For example, when I’m writing a ton of press releases I go into fast writing mode. But it’s hard for me to write both press releases and ebooks fast simultaneously. I get burned out pretty quickly. So I’m limiting the press release clients I take right now so I can put all my concentration into writing these reports.
The reason why I’m not so stressed about fast writing these reports is because I can switch up the topics every few days. I work better when I’m not totally immersed in one topic for weeks at a time. I need the freshness of different topics to keep the momentum going. The topics can be related, but not the exact same thing.
If I’m going into a fast writing cycle I like to have a set number of projects that need to be completed. And it needs to be a slightly demanding amount. I need a number that’s big enough to make me nervously excited in the morning.
As silly as it sounds, I wouldn’t get half as much done if I said I was only going to do a report a week. That’s not enough fuel under my hind quarters to keep me moving. I need that tight deadline stress and a bit of unreasonableness.
I also work better if I have a beer mid-way through my day. After several hours of intense writing, I’m usually wound pretty damn tight. I’m excited, but also a bit mentally taxed. I need something to loosen up my neurons again. Sipping on a beer loosens my brain so that I’m able to get back into a stream of consciousness. Otherwise I find myself going back over the work I’ve done and editing the shit out of it. That’s not what I’m supposed to be doing.
Not a lot writer’s admit to such “loosening” methods for getting the job done. Some do well with exercise or a cup of coffee. I have done both.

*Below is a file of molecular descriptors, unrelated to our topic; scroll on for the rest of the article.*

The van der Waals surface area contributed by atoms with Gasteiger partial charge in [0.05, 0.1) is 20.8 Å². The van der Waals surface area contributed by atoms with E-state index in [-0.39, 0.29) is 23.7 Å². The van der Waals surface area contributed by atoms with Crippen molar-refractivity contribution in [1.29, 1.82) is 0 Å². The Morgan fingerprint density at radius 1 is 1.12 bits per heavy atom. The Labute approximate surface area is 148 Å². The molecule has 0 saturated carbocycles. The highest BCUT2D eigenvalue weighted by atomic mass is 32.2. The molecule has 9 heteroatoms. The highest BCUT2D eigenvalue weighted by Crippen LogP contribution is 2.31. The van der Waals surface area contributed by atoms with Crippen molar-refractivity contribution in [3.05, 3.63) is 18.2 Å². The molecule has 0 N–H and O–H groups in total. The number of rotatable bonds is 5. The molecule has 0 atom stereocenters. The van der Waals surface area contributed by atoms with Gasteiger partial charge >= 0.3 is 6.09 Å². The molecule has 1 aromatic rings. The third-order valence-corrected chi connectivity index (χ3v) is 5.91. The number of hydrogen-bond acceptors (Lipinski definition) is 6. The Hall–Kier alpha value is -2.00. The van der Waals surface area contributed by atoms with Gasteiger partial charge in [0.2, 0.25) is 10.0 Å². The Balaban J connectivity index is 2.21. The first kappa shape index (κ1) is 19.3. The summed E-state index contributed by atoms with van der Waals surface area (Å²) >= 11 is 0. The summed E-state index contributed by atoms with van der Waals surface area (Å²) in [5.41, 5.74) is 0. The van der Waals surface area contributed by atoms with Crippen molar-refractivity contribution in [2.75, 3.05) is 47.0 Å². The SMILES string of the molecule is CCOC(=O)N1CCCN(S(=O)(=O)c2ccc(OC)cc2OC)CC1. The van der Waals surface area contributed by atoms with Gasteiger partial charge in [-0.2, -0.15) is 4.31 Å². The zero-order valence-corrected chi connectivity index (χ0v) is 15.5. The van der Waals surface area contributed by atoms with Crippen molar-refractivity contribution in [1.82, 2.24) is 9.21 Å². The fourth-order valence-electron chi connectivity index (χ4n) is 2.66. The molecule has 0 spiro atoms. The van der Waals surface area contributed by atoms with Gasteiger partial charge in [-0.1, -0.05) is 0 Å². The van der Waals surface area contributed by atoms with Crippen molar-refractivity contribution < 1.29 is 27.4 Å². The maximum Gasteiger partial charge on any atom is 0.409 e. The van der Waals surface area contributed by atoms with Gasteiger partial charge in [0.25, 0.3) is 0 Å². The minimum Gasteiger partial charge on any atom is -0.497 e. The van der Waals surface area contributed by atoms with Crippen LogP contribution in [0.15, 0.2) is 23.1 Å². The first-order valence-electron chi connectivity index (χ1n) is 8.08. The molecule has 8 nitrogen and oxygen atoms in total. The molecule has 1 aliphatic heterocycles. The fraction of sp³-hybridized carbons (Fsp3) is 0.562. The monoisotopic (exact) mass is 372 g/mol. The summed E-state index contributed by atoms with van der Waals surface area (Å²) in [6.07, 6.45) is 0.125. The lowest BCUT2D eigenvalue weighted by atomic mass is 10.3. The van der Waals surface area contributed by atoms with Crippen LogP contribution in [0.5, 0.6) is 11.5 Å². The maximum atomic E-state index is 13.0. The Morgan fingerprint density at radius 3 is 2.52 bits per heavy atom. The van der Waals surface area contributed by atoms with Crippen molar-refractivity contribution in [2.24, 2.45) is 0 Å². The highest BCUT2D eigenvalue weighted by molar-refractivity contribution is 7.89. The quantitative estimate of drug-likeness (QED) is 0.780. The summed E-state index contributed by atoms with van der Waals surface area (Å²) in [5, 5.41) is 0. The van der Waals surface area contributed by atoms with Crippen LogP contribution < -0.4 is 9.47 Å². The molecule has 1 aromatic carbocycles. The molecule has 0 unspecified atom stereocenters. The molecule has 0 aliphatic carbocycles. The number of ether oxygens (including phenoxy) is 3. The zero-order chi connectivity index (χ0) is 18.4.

Right now I’m in a mid-day beer mode. Next month I might be doing 300 sit-up’s at noon to get rid of the Hoegaarden beer belly I’ve slowly accumulated. The point is, you have to do what’s going to work for you. You’re no different than millions of other creative types with their nutball rituals. Neither am I. Thank goodness for that… the world needs more of us.
Outlining my reports ahead of time is also a vital part of the strategy. Granted, I do revise (a lot) along the way, but I need to have a working plan in front of me when I sit down. That definitely helps keep me in a writing flow.
And finally, I’m a big, HUGE proponent of the Pomodoro Technique. This is when you work for 25 minutes and then have a five minute break. After 4 Pomodoro’s, you take a 15-30 minute break.
This was probably the BEST change I’ve made for writing faster. It used to take me 60-90 minutes to write a single press release. A week after I started using the Pomodoro Technique, I’d cut that down to 30-40 minutes per release. That timed session forces you to think more efficiently — at least it does for me.
I use the online Focus Booster App to keep track of my Pomodoro sessions. There are other apps available out there.
If you’ve never tried the Pomodoro Technique before, I strongly suggest you give it a go on your next few writing projects or even your blog posts. If you don’t see an improvement in your speed, I’ll be very surprised.
Do you have any fast writing suggestions? I’d love to hear how you whittle your words in record time.